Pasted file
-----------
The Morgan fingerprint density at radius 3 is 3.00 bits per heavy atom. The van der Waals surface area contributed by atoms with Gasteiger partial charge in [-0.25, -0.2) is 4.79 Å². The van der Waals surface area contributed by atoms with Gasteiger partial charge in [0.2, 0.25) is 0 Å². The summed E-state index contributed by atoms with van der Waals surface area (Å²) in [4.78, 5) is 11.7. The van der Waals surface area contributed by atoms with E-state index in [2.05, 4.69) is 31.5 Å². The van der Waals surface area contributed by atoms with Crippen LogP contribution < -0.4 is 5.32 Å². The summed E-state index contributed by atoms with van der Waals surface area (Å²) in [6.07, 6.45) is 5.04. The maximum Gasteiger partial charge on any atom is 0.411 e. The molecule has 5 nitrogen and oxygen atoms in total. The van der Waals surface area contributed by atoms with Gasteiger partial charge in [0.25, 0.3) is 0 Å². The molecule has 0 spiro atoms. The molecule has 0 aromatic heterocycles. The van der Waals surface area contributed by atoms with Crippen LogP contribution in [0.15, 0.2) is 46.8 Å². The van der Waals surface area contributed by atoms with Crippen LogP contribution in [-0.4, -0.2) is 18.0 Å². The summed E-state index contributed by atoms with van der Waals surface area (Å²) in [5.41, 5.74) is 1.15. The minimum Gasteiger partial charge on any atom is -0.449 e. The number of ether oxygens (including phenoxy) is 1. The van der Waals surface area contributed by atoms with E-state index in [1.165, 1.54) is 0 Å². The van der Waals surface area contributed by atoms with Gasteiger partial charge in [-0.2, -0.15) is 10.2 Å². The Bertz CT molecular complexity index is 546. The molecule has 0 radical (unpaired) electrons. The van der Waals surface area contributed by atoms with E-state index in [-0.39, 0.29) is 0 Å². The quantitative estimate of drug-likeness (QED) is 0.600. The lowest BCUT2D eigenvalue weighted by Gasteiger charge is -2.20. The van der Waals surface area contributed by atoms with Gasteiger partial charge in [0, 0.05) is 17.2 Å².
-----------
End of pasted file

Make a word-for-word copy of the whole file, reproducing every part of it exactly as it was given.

The Morgan fingerprint density at radius 3 is 3.00 bits per heavy atom. The van der Waals surface area contributed by atoms with Gasteiger partial charge in [-0.25, -0.2) is 4.79 Å². The van der Waals surface area contributed by atoms with Gasteiger partial charge in [0.2, 0.25) is 0 Å². The summed E-state index contributed by atoms with van der Waals surface area (Å²) in [4.78, 5) is 11.7. The van der Waals surface area contributed by atoms with E-state index in [2.05, 4.69) is 31.5 Å². The van der Waals surface area contributed by atoms with Crippen LogP contribution < -0.4 is 5.32 Å². The summed E-state index contributed by atoms with van der Waals surface area (Å²) in [6.07, 6.45) is 5.04. The maximum Gasteiger partial charge on any atom is 0.411 e. The molecule has 5 nitrogen and oxygen atoms in total. The van der Waals surface area contributed by atoms with Gasteiger partial charge in [0.25, 0.3) is 0 Å². The molecule has 0 spiro atoms. The molecule has 0 aromatic heterocycles. The van der Waals surface area contributed by atoms with Crippen LogP contribution in [0.15, 0.2) is 46.8 Å². The van der Waals surface area contributed by atoms with Crippen LogP contribution in [-0.4, -0.2) is 18.0 Å². The summed E-state index contributed by atoms with van der Waals surface area (Å²) in [5.41, 5.74) is 1.15. The minimum Gasteiger partial charge on any atom is -0.449 e. The number of ether oxygens (including phenoxy) is 1. The van der Waals surface area contributed by atoms with E-state index in [1.165, 1.54) is 0 Å². The van der Waals surface area contributed by atoms with Gasteiger partial charge in [-0.2, -0.15) is 10.2 Å². The Bertz CT molecular complexity index is 546. The molecule has 0 radical (unpaired) electrons. The van der Waals surface area contributed by atoms with E-state index in [-0.39, 0.29) is 0 Å². The quantitative estimate of drug-likeness (QED) is 0.600. The lowest BCUT2D eigenvalue weighted by Gasteiger charge is -2.20. The van der Waals surface area contributed by atoms with Gasteiger partial charge in [0, 0.05) is 17.2 Å².